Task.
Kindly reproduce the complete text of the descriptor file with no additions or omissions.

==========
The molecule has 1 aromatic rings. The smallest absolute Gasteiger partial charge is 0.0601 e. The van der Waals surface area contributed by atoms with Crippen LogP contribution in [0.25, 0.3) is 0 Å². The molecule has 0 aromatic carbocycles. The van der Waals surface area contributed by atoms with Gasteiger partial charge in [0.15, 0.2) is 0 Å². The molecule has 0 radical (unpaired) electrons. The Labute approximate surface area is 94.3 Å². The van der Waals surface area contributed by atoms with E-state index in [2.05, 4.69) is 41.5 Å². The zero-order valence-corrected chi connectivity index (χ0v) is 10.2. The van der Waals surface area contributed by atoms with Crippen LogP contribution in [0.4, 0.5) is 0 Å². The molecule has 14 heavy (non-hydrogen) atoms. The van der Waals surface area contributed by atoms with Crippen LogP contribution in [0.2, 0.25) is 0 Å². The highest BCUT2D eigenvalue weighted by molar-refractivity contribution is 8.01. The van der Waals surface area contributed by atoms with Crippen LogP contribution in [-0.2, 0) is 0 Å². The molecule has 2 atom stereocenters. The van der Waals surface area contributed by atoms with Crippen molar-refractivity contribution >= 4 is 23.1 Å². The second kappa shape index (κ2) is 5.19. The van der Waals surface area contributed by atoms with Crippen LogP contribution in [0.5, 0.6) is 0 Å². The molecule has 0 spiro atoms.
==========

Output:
The molecule has 1 aromatic rings. The smallest absolute Gasteiger partial charge is 0.0601 e. The van der Waals surface area contributed by atoms with Crippen LogP contribution in [0.25, 0.3) is 0 Å². The molecule has 0 aromatic carbocycles. The van der Waals surface area contributed by atoms with Gasteiger partial charge in [0.15, 0.2) is 0 Å². The molecule has 0 radical (unpaired) electrons. The Labute approximate surface area is 94.3 Å². The van der Waals surface area contributed by atoms with E-state index in [2.05, 4.69) is 41.5 Å². The zero-order valence-corrected chi connectivity index (χ0v) is 10.2. The van der Waals surface area contributed by atoms with Crippen LogP contribution in [0.4, 0.5) is 0 Å². The molecule has 14 heavy (non-hydrogen) atoms. The van der Waals surface area contributed by atoms with Crippen LogP contribution in [0.2, 0.25) is 0 Å². The highest BCUT2D eigenvalue weighted by molar-refractivity contribution is 8.01. The van der Waals surface area contributed by atoms with Crippen LogP contribution in [-0.2, 0) is 0 Å². The molecule has 2 atom stereocenters. The van der Waals surface area contributed by atoms with Crippen molar-refractivity contribution >= 4 is 23.1 Å². The second kappa shape index (κ2) is 5.19. The van der Waals surface area contributed by atoms with Crippen LogP contribution in [0.5, 0.6) is 0 Å². The molecule has 0 spiro atoms.